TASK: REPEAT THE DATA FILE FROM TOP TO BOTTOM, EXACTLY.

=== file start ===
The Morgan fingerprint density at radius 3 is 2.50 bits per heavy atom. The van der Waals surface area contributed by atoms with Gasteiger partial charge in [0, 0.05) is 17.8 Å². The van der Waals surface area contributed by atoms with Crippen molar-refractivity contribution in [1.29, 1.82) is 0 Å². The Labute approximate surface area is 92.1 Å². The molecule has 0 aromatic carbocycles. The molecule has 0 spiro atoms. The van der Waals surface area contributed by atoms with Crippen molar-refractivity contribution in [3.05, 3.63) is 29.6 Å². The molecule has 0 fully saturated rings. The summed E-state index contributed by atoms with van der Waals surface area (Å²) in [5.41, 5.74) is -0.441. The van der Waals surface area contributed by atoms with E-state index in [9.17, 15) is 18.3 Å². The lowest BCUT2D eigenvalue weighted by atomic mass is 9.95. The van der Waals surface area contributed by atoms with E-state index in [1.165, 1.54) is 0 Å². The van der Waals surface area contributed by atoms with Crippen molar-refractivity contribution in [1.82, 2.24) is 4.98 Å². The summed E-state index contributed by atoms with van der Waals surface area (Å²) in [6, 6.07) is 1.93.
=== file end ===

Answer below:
The Morgan fingerprint density at radius 3 is 2.50 bits per heavy atom. The van der Waals surface area contributed by atoms with Gasteiger partial charge in [0, 0.05) is 17.8 Å². The van der Waals surface area contributed by atoms with Crippen molar-refractivity contribution in [1.29, 1.82) is 0 Å². The Labute approximate surface area is 92.1 Å². The molecule has 0 aromatic carbocycles. The molecule has 0 spiro atoms. The van der Waals surface area contributed by atoms with Crippen molar-refractivity contribution in [3.05, 3.63) is 29.6 Å². The molecule has 0 fully saturated rings. The summed E-state index contributed by atoms with van der Waals surface area (Å²) in [5.41, 5.74) is -0.441. The van der Waals surface area contributed by atoms with E-state index in [9.17, 15) is 18.3 Å². The lowest BCUT2D eigenvalue weighted by atomic mass is 9.95. The van der Waals surface area contributed by atoms with E-state index in [1.165, 1.54) is 0 Å². The van der Waals surface area contributed by atoms with Crippen molar-refractivity contribution in [1.82, 2.24) is 4.98 Å². The summed E-state index contributed by atoms with van der Waals surface area (Å²) in [6, 6.07) is 1.93.